Really small and At-Home businesses can tend to have unprofessional, uninspired logos. No, it’s not always the case, but it’s easily in the majority. Looking around, compare the logos of at-home businesses to those of small to large businesses you find online or in a mall. More often than not you notice the differences.
Whether the owner(s) paid for the logo or did it themselves, the reality was, and still is, that small and at-home businesses tend not to have the funds available to pay a designer a lot of money to help them create a powerful, professional image they can be proud of.
Let’s say there is a local design agency offering logos to small businesses. On their website, the agency lists their rates, and the at-home businesswoman sees a starting rate of $1,000 for a logo. That rate includes one concept with only one revision, and one full-color file of the final logo is presented to the client.
Especially for a start-up or young at-home business–for example, a young mother of 3 making cloth diapers at home and selling them through Facebook and Big Cartel–that $1,000 rate can be very scary. In all honesty, though, it’s simply impossible. There is no way that young lady is going to afford $1,000 for a logo. It’s not that the logo isn’t important; it’s simply not a possibility to shell out that much money.
So, she turns to friends and social media to see if there are any designers out there who could create the logo for her. Several names pop up, and the rates are more in the $400-600 range. For most of these small businesses, that is still high. So, they look around some more and find designers who are willing to do logos for $100 or less. At that point, they decide either to go with the inexpensive designer or create the logo themselves.
Either way, they settle. They know they need a logo: some image to present their business among all the others out there. They don’t really know what a logo is or how to make one (they’re not alone, as they join the designers out there who also don’t know what a logo is). They know they need one, and they can’t spend money to have one.
It’s a difficult situation that I can appreciate. In the end, they have a logo that they have settled on, and in all likelihood aren’t all that proud of. They want something different, but know they can’t afford the rates of good designers out there. They hope one day in the future they can either afford a better quality logo, or will get better themselves and make a good one.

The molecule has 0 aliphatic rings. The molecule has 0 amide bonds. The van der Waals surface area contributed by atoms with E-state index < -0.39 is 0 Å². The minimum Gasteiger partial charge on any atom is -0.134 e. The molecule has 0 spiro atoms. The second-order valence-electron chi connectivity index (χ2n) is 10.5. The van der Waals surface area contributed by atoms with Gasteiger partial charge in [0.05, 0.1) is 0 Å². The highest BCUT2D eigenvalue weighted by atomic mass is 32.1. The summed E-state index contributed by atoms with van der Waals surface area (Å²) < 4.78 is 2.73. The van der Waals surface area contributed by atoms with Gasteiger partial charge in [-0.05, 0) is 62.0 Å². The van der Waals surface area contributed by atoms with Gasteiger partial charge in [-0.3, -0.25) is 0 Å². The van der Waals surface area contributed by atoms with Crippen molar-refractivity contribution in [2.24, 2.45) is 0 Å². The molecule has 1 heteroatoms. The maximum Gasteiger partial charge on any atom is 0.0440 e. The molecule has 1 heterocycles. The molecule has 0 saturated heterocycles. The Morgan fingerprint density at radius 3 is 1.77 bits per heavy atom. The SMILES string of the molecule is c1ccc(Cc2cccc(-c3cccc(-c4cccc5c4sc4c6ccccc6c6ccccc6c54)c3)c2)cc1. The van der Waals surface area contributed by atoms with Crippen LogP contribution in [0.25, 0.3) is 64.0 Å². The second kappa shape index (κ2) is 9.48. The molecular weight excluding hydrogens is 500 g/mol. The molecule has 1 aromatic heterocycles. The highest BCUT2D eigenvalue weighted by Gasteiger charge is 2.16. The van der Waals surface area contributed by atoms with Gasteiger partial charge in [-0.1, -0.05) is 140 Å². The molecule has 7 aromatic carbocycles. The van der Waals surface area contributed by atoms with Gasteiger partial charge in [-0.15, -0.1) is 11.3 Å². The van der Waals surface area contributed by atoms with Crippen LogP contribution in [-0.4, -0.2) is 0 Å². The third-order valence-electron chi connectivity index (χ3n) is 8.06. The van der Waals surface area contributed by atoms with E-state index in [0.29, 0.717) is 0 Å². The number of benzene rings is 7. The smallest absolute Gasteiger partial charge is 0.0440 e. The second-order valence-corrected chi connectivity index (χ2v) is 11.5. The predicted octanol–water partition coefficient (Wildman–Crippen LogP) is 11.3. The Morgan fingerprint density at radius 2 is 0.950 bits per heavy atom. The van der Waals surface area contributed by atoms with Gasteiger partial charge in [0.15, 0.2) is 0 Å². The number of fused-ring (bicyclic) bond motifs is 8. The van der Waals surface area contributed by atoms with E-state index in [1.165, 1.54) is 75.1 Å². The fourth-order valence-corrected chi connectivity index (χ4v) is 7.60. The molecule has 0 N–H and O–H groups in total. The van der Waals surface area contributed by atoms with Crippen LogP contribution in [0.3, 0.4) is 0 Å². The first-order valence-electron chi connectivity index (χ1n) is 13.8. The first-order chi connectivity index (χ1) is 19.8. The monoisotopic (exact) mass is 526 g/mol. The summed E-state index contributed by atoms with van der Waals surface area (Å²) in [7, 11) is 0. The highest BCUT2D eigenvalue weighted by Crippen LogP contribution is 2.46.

As a freelancer, I’m constantly looking for opportunities to work. As I look around, I see ample opportunities to create logos for small and at-home businesses, but the reality is I know they likely can’t afford to pay what I would ask. As I look around, I recognize that while some of them don’t even think about their logo or branding, plenty of them do. And plenty of them are not happy with what they have. They want more, they want the professional, powerful presence so they can stand out and grow their business. But they can’t afford it. So what are they to do? Continue to settle?
Settling on the logo can be a sign of settling for less than high-quality work when it comes to the product or service their business provides. A logo is usually the first thing a potential client or customer sees, and if that first image is unprofessional or sloppy or lazy, it’s more difficult to gain their trust and business. I can tell when a logo was made in 5-10 minutes in Microsoft Word. Does that mean corners were cut, shortcuts were made, or cheap ingredients went into the creation of that cloth diaper? Is it going to thread and separate? Is it going to wear out after a few washes? Are the snaps going to break when the baby keeps taking it off?
What is a small or at-home business, with a low-to-no marketing budget, to do to help them get something that will really help? What are some viable options? Is it possible to break out of the typical business model, where money must be exchanged for a good or service? Can we be more creative with our business practices?
Of course I hope they get in touch with us at « Schleitheim Designs ». We can have some conversations, find out what they need, and figure out some possibilities and roads to go down. Above all we want to help. Money is not the most important thing in the world.
Is barter an option? Could they offer some of their products in exchange for the logo or branding work? If local, could they offer time or some other service, like babysitting, some house cleaning or chores?
As long as there are debts to be paid with money (e.g. student loans, cell phone bills, car payments, getting gas), money will be necessary. But, there are a lot of avenues to earn money. Not all transactions need to be modeled that way. Not all relationships need to involve money.
We can be creative and come to possible solutions. For example, are they willing to work with the idea of a payment plan, or percentage of sales until a certain dollar amount is reached?
All in all, I hope that a small or at-home business doesn’t settle for an unprofessional, uncreative logo they they are not happy with because they think they can’t afford anything better. There are plenty of designers out there who are willing to dialogue and come to a non-standard, creative solution that will help small businesses grow.
If the business can afford it–perhaps they weren’t aware they could, but after some dialogues with a designer they find they can…and ought to–then they should pay for the work. Most freelance designers and small and at-home businesses as well. They face the same struggles as other small and at-home businesses. The more we work together, the more we help each other succeed.